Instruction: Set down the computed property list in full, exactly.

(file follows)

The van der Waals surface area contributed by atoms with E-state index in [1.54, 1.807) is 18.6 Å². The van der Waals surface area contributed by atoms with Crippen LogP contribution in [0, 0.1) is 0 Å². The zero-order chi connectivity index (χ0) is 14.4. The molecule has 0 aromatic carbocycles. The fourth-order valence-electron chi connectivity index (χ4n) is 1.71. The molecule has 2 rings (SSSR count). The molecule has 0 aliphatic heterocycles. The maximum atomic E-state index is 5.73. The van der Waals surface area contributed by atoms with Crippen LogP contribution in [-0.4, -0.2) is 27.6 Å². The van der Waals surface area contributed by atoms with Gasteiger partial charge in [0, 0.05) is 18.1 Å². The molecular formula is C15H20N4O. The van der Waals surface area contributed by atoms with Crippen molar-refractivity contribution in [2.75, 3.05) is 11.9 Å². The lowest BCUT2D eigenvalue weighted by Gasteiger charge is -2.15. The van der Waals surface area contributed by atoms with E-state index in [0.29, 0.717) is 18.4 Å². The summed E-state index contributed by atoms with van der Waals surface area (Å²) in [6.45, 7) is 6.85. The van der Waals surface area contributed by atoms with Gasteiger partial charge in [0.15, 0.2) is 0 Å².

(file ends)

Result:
The van der Waals surface area contributed by atoms with E-state index in [1.54, 1.807) is 18.6 Å². The van der Waals surface area contributed by atoms with Crippen LogP contribution in [0, 0.1) is 0 Å². The zero-order chi connectivity index (χ0) is 14.4. The molecule has 0 aromatic carbocycles. The fourth-order valence-electron chi connectivity index (χ4n) is 1.71. The molecule has 2 rings (SSSR count). The molecule has 0 aliphatic heterocycles. The maximum atomic E-state index is 5.73. The van der Waals surface area contributed by atoms with Crippen LogP contribution in [-0.4, -0.2) is 27.6 Å². The van der Waals surface area contributed by atoms with Gasteiger partial charge in [0, 0.05) is 18.1 Å². The molecular formula is C15H20N4O. The van der Waals surface area contributed by atoms with Crippen molar-refractivity contribution in [2.75, 3.05) is 11.9 Å². The lowest BCUT2D eigenvalue weighted by Gasteiger charge is -2.15. The van der Waals surface area contributed by atoms with E-state index in [0.29, 0.717) is 18.4 Å². The summed E-state index contributed by atoms with van der Waals surface area (Å²) in [6.45, 7) is 6.85. The van der Waals surface area contributed by atoms with Gasteiger partial charge in [0.15, 0.2) is 0 Å².